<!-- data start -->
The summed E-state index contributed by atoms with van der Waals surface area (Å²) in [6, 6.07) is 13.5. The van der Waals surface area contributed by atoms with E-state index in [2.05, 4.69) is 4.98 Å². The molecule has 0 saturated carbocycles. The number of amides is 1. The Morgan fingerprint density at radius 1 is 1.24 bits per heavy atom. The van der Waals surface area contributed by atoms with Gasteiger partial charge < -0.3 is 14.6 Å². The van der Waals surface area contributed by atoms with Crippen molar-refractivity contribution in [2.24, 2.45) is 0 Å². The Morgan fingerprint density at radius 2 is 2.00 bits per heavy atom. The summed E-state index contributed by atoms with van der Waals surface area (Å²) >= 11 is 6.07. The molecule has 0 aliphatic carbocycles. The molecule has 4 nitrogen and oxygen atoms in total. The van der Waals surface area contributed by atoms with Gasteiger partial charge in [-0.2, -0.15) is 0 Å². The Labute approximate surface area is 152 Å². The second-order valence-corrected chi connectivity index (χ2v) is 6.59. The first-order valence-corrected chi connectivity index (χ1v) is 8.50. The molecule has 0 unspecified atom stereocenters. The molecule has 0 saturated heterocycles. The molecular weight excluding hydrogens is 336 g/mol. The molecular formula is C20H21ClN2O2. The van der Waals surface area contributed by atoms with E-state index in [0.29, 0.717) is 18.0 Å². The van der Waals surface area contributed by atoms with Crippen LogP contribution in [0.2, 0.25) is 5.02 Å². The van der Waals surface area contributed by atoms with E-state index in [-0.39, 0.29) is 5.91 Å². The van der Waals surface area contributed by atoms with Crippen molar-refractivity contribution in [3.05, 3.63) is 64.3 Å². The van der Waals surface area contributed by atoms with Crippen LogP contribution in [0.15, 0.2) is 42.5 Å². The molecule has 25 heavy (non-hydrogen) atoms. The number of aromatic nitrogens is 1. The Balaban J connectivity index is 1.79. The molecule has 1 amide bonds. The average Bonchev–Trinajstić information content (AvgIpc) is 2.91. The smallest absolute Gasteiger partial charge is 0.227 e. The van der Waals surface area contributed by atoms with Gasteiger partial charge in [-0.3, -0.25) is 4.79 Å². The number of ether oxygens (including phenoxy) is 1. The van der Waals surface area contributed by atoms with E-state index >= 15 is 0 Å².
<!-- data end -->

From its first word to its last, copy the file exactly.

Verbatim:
The summed E-state index contributed by atoms with van der Waals surface area (Å²) in [6, 6.07) is 13.5. The van der Waals surface area contributed by atoms with E-state index in [2.05, 4.69) is 4.98 Å². The molecule has 0 saturated carbocycles. The number of amides is 1. The Morgan fingerprint density at radius 1 is 1.24 bits per heavy atom. The van der Waals surface area contributed by atoms with Gasteiger partial charge < -0.3 is 14.6 Å². The van der Waals surface area contributed by atoms with Crippen molar-refractivity contribution in [2.24, 2.45) is 0 Å². The Morgan fingerprint density at radius 2 is 2.00 bits per heavy atom. The summed E-state index contributed by atoms with van der Waals surface area (Å²) >= 11 is 6.07. The molecule has 0 aliphatic carbocycles. The molecule has 4 nitrogen and oxygen atoms in total. The van der Waals surface area contributed by atoms with Gasteiger partial charge in [-0.2, -0.15) is 0 Å². The Labute approximate surface area is 152 Å². The second-order valence-corrected chi connectivity index (χ2v) is 6.59. The first-order valence-corrected chi connectivity index (χ1v) is 8.50. The molecule has 0 unspecified atom stereocenters. The molecule has 0 saturated heterocycles. The molecular weight excluding hydrogens is 336 g/mol. The molecular formula is C20H21ClN2O2. The van der Waals surface area contributed by atoms with E-state index in [0.29, 0.717) is 18.0 Å². The van der Waals surface area contributed by atoms with Crippen LogP contribution in [0.2, 0.25) is 5.02 Å². The van der Waals surface area contributed by atoms with E-state index in [-0.39, 0.29) is 5.91 Å². The van der Waals surface area contributed by atoms with Crippen molar-refractivity contribution in [3.05, 3.63) is 64.3 Å². The van der Waals surface area contributed by atoms with Crippen LogP contribution in [0.15, 0.2) is 42.5 Å². The molecule has 25 heavy (non-hydrogen) atoms. The number of aromatic nitrogens is 1. The Balaban J connectivity index is 1.79. The molecule has 1 amide bonds. The average Bonchev–Trinajstić information content (AvgIpc) is 2.91. The smallest absolute Gasteiger partial charge is 0.227 e. The van der Waals surface area contributed by atoms with Gasteiger partial charge in [-0.3, -0.25) is 4.79 Å². The number of ether oxygens (including phenoxy) is 1. The van der Waals surface area contributed by atoms with E-state index >= 15 is 0 Å².